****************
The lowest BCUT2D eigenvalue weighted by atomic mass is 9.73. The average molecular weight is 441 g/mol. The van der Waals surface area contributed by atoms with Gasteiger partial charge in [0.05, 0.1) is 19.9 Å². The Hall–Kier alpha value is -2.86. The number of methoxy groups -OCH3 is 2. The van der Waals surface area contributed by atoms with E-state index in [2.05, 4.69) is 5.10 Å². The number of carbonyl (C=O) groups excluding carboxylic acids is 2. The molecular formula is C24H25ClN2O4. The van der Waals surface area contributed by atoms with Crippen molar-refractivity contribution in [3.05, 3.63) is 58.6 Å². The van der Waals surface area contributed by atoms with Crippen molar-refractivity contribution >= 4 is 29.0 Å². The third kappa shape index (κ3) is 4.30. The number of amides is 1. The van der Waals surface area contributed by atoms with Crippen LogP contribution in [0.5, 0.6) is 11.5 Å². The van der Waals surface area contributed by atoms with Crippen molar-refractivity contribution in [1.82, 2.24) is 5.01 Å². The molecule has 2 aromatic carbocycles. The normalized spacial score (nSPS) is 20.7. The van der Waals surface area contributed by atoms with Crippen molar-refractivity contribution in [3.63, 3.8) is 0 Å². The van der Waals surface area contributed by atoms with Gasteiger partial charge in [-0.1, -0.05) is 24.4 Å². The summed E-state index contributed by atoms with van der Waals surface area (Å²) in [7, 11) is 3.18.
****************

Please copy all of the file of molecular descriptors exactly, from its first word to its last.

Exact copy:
The lowest BCUT2D eigenvalue weighted by atomic mass is 9.73. The average molecular weight is 441 g/mol. The van der Waals surface area contributed by atoms with Gasteiger partial charge in [0.05, 0.1) is 19.9 Å². The Hall–Kier alpha value is -2.86. The number of methoxy groups -OCH3 is 2. The van der Waals surface area contributed by atoms with E-state index in [2.05, 4.69) is 5.10 Å². The number of carbonyl (C=O) groups excluding carboxylic acids is 2. The molecular formula is C24H25ClN2O4. The van der Waals surface area contributed by atoms with Crippen molar-refractivity contribution in [3.05, 3.63) is 58.6 Å². The van der Waals surface area contributed by atoms with Crippen molar-refractivity contribution >= 4 is 29.0 Å². The third kappa shape index (κ3) is 4.30. The number of amides is 1. The van der Waals surface area contributed by atoms with Crippen LogP contribution in [0.5, 0.6) is 11.5 Å². The van der Waals surface area contributed by atoms with Crippen molar-refractivity contribution in [1.82, 2.24) is 5.01 Å². The molecule has 2 aromatic carbocycles. The normalized spacial score (nSPS) is 20.7. The van der Waals surface area contributed by atoms with Crippen molar-refractivity contribution in [3.63, 3.8) is 0 Å². The van der Waals surface area contributed by atoms with Gasteiger partial charge in [-0.1, -0.05) is 24.4 Å². The summed E-state index contributed by atoms with van der Waals surface area (Å²) in [7, 11) is 3.18.